Oct
01
2006

The Power of Conservative Spinning

How the right outguns the left in the PR wars

In addition to being a journalism professor (whose courses have included Politics of Media), I’m the host of a nationally aired TV program, Enviro Close-Up. My producer, Joan Flynn, and I get many e-mails proposing subjects and guests for the show—the overwhelming majority from conservative public relations companies promoting conservative guests. In terms of volume and intensity, there’s nothing comparable from the progressive world. Speaking of the politics of media, it’s a clear and daily demonstration to me of how the right, far more than the left, realizes the importance of communication. “Special Guests” The most active PR operation that […]

Oct
01
2006

Memory Unerased

Deep Dish documents the unseen Iraq War

In the days before the 2003 invasion of Iraq, as the U.S. military planned a massive aerial bombing campaign on the densely populated city of Baghdad, the Pentagon phrase “Shock and Awe” was repeated with enthusiasm on television, part of the celebration of the power of modern warfare. At the same time, Deep Dish TV was setting in motion a plan to record, illuminate, document and bear witness to what would be left out of the commercial media war frame. They would title the 13-part series of 28-minute programs Shocking and Awful, and the group of independent artists and media […]

Sep
01
2006

Live vs. Taped Sources

[Note: This piece is a sidebar to "Are You on the NewsHour’s Guestlist?"] When FAIR published its 1990 study, the NewsHour criticized it for not including taped sources; then-executive producer Lester Crystal argued (Broadcasting, 5/28/90) that taped segments “are a significant part of the program and have included much of the diversity [FAIR] refers to”—suggesting that including taped appearances would show the program to be more diverse than our study of the live segments indicated. It’s worth noting that taped sources are frequently short soundbites, whereas live sources often get an extended opportunity to make various points and develop an […]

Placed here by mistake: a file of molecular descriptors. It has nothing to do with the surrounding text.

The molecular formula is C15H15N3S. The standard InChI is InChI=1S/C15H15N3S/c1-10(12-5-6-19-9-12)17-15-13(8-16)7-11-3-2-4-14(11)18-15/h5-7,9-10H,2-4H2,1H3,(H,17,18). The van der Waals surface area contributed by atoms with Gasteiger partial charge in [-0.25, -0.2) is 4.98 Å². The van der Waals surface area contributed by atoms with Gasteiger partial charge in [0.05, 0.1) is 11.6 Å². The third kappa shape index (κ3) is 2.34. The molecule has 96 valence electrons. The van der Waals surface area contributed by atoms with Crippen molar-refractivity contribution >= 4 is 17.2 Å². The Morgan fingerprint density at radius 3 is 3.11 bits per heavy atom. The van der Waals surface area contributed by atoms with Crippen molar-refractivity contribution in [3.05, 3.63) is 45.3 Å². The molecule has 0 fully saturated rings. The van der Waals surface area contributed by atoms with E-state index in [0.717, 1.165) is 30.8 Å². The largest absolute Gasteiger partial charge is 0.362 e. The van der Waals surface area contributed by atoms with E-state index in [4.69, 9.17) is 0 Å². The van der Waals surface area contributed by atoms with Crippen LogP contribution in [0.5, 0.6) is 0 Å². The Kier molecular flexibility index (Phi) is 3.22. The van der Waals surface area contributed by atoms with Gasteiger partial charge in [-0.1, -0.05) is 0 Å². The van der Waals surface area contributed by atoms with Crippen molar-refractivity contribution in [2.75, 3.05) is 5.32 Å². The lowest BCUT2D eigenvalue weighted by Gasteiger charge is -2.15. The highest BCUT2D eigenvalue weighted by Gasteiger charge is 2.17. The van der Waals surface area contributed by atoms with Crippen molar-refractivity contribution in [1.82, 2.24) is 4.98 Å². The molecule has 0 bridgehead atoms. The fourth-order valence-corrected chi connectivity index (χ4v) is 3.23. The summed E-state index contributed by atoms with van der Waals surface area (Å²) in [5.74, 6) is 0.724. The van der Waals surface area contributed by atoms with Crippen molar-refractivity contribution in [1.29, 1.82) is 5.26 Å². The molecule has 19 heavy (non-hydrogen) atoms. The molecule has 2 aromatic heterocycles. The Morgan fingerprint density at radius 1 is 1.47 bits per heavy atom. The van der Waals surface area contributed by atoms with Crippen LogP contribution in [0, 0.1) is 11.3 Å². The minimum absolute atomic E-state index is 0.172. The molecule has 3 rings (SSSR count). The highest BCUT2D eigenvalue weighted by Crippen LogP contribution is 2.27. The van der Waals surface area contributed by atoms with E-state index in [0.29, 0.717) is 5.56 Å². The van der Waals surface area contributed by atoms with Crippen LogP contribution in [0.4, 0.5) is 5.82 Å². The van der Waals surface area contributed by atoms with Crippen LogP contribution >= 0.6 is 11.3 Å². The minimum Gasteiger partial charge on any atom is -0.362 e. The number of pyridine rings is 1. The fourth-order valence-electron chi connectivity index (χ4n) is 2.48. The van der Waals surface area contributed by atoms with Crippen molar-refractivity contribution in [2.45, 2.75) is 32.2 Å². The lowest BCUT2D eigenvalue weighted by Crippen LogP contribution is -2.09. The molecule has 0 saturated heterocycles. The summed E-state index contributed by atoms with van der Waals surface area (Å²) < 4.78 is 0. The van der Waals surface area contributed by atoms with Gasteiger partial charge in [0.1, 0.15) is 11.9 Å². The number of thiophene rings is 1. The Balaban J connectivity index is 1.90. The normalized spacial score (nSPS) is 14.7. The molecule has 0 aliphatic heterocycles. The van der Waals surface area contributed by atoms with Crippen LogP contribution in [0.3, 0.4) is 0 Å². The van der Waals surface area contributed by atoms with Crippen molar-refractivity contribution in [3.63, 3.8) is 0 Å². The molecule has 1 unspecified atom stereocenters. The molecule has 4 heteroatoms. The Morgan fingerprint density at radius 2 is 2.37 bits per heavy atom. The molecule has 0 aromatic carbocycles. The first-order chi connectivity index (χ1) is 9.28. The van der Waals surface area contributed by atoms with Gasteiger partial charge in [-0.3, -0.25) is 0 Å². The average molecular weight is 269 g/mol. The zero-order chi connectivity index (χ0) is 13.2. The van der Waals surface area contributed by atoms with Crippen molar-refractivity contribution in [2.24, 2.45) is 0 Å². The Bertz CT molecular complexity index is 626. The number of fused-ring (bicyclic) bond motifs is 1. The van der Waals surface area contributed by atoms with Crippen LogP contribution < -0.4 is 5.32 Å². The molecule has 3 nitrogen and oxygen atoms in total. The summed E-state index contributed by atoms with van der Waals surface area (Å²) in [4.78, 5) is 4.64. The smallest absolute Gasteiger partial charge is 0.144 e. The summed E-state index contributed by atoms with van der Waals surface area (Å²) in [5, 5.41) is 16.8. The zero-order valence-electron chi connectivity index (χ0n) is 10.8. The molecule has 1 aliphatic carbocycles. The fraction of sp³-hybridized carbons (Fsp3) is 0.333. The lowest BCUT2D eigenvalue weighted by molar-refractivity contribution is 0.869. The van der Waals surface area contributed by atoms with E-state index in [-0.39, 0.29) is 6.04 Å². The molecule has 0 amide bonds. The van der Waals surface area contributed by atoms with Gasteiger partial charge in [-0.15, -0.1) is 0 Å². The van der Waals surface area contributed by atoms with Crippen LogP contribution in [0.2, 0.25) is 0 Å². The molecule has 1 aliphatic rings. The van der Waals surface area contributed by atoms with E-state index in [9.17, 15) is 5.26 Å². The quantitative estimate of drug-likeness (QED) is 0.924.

Sep
01
2006

The Party Line on Plame Wilson

The naming of Richard Armitage as the first Bush administration official to out covert CIA officer Valerie Plame Wilson was treated by the Washington Post editorial page (9/1/06) as proof that there was nothing to the controversy after all. Armitage, according to the Post, only "reluctantly" supported the invasion of Iraq and was "a political rival" of the officials accused by Plame Wilson's wife, Joseph Wilson, of twisting intelligence about Iraq. Citing a Post news story (8/29/06), the editorial claimed that Armitage told columnist Robert Novak about the leak "in an offhand manner, virtually as gossip." Therefore, the Post concluded, […]

Sep
01
2006

SoundBites

No “Happy” Talk Asked at a press conference (8/21/06) if he was “frustrated” about the situation in Iraq, George W. Bush responded: “Frustrated? Sometimes I’m frustrated. Rarely surprised. Sometimes I’m happy. This is—but war is not a time of joy. These aren’t joyous times. These are challenging times, and they’re difficult times, and they’re straining the psyche of our country. I understand that.” Some outlets apparently found this reference to the president’s occasional happiness too jarring to be reported. The Washington Post (8/22/06), for example, had Bush saying, with no ellipses: “Sometimes I’m frustrated, rarely surprised. War is not a […]

Sep
01
2006

Sidebar: Brooks and Shields

[Note: This piece is a sidebar to "Are You on the NewsHour’s Guestlist?"] The NewsHour features a weekly Friday debate which purports to pit a commentator from the right against one from the left. As a regular segment featuring NewsHour employees rather than outside sources, the segment was not included in the study, but it deserves mention, as it reinforces the NewsHour’s preference for right and center opinions over those from the left. Just as he praised the NewsHour for its supposed balance, CPB ombud Ken Bode (CPB.org, 9/1/05) has singled out the weekly debate as a notable part of […]

Sep
01
2006

Never Apologize

[Note: this piece is a sidebar to Star Power Trumps History in AIDS Coverage] A study published in August in the Journal of the American Medical Association (8/9/06) found that sub-Saharan Africans are better at following drug regimens than North Americans. The authors hoped the findings would lay to rest the myth that Africans are incapable of adhering to complicated antiretroviral drug treatment programs, which had been used as an excuse to restrict the region’s access to life-saving drugs. In a related story, the New York Times (8/14/06) reported, “Only a few years ago, there was widespread skepticism that AIDS […]

Sep
01
2006

SoundBites

No “Happy” Talk Asked at a press conference (8/21/06) if he was “frustrated” about the situation in Iraq, George W. Bush responded: “Frustrated? Sometimes I’m frustrated. Rarely surprised. Sometimes I’m happy. This is—but war is not a time of joy. These aren’t joyous times. These are challenging times, and they’re difficult times, and they’re straining the psyche of our country. I understand that.” Some outlets apparently found this reference to the president’s occasional happiness too jarring to be reported. The Washington Post (8/22/06), for example, had Bush saying, with no ellipses: “Sometimes I’m frustrated, rarely surprised. War is not a […]